Used a compression tester on a $3,500 engine I had shipped from Japan for a Honda Prelude I was building up to sale back in my college days (I also had a stroked Camaro so no I was not a ricer). That tester had an adaptor to fit the head thread size and I didn't notice when I unscrewed the hose that the adaptor was left in the cylinder still tight. Engine had tested beautifully with 180 across the board if I can remember correctly. I put all the plugs back in and the adaptor caused the one spark plug to break off into my cylinder as I synched it down not realizing I was tightening (stripping) it into an adaptor. I started the engine and immediately realized there was a misfire/valve issue due to Subaru like exhaust note and rough running. I started to retest compression when I realized the adaptor was not on the hose, my heart sank once I pulled the spark plug up to see that pieces had broke off. I pulled the head and sure enough, cylinder walls were heavily scored, top of piston was pitted, head was pitted and valves were damaged at that cylinder.. Expensive lesson learned and I am not extra cautious when performing compression tests.... Another lesson learned in dunes was going miles out on dirtbike with an old chain and no spare link. I was pretty close to death by the time my friend and I got it back to camp, few years later the same thing happened to me only with a bad clutch.. Almost died of heat exhaustion/fatigue then too.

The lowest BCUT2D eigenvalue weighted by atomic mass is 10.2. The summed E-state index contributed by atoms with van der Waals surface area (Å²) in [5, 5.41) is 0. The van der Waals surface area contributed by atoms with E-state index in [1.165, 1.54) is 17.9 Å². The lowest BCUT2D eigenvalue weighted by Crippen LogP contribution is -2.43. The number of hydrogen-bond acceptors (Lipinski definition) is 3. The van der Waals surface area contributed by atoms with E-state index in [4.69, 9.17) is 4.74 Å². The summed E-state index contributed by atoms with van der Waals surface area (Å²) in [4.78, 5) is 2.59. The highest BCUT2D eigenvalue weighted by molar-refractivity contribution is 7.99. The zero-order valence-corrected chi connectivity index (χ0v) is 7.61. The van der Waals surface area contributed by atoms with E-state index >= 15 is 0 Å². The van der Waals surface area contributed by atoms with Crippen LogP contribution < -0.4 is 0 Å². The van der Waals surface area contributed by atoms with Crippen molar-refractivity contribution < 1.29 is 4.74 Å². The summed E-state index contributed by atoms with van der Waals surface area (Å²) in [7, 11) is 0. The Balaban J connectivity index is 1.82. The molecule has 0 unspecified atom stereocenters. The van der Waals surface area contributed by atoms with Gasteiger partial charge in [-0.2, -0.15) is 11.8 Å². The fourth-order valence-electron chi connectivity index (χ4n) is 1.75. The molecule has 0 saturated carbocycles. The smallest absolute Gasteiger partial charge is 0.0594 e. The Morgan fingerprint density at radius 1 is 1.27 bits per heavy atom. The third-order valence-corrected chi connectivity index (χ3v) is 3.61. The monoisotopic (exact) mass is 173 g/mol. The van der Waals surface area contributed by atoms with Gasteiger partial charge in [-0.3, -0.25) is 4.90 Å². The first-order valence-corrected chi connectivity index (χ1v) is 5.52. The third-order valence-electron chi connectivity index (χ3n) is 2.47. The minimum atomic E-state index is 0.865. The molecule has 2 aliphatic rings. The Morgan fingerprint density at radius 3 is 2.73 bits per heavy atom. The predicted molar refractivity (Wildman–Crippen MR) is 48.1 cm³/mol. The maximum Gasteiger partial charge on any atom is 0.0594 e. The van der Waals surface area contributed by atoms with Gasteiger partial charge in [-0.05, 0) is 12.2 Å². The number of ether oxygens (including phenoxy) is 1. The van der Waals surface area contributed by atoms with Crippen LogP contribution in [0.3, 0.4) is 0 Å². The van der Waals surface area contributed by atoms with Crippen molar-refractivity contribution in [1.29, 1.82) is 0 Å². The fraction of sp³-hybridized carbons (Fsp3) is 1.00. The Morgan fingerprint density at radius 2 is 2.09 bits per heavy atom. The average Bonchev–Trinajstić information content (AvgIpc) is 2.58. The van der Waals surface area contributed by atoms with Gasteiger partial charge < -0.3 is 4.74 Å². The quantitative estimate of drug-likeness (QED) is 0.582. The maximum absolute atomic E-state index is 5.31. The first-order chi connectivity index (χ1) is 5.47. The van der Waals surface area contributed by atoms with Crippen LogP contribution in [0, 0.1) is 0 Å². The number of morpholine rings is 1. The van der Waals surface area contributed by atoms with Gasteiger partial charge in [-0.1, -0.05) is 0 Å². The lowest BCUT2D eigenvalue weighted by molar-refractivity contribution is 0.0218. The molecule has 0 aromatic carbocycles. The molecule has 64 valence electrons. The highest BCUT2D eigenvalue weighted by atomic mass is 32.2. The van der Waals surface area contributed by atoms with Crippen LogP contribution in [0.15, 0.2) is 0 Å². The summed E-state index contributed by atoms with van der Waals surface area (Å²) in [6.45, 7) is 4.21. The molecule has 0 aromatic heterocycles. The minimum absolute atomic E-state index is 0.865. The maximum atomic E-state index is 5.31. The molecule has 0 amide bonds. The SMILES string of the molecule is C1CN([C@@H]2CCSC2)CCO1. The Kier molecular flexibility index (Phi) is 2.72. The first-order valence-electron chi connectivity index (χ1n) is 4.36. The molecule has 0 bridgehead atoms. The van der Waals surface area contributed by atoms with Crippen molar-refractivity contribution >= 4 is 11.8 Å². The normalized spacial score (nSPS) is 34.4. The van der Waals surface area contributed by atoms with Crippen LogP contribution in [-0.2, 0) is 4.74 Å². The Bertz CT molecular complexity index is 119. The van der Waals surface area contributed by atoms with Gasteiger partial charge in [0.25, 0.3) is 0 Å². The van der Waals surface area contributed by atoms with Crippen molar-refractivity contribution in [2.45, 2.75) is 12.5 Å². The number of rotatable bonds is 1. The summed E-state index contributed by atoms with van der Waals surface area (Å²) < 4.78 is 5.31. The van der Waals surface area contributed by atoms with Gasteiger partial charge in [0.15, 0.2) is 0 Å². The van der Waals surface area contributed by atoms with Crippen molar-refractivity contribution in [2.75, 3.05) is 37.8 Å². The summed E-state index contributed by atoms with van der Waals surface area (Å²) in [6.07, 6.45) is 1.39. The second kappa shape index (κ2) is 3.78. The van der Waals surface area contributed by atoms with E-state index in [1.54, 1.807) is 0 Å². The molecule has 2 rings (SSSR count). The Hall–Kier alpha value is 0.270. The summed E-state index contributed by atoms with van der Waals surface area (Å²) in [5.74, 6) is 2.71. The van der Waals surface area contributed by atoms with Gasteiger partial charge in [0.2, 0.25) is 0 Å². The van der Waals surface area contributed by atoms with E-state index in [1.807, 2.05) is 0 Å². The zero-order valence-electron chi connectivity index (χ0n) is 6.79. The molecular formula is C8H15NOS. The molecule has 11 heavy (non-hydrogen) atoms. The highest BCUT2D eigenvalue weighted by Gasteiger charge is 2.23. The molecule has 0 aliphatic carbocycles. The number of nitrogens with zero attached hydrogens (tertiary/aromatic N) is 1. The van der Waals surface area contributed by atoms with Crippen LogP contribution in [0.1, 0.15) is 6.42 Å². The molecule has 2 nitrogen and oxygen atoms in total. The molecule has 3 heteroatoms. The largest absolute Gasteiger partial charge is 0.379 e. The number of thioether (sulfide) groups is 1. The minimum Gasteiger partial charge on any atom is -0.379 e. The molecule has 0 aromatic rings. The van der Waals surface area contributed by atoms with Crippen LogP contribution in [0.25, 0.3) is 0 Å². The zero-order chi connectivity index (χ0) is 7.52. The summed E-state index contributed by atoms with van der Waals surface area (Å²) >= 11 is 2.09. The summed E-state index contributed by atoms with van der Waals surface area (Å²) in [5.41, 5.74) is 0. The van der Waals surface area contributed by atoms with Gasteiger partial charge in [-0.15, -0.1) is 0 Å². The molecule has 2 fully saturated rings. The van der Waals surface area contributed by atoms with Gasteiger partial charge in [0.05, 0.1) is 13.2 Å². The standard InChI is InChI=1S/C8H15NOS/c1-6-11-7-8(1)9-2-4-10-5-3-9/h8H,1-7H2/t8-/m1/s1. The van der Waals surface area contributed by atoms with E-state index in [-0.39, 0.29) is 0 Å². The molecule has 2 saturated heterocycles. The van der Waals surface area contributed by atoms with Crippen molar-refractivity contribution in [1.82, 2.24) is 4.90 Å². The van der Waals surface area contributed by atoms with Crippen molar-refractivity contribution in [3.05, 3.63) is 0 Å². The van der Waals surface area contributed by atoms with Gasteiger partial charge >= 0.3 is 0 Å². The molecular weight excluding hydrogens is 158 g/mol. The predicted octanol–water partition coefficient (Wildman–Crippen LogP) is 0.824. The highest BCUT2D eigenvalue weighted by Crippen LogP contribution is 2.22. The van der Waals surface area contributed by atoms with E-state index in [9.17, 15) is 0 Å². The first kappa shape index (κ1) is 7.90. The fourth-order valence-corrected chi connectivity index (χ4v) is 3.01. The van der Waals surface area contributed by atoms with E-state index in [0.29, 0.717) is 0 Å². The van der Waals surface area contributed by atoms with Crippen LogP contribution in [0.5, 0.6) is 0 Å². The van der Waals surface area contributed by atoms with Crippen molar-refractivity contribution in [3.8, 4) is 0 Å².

77_liberty

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« Reply #2 on: April 26, 2017, 09:39:11 AM »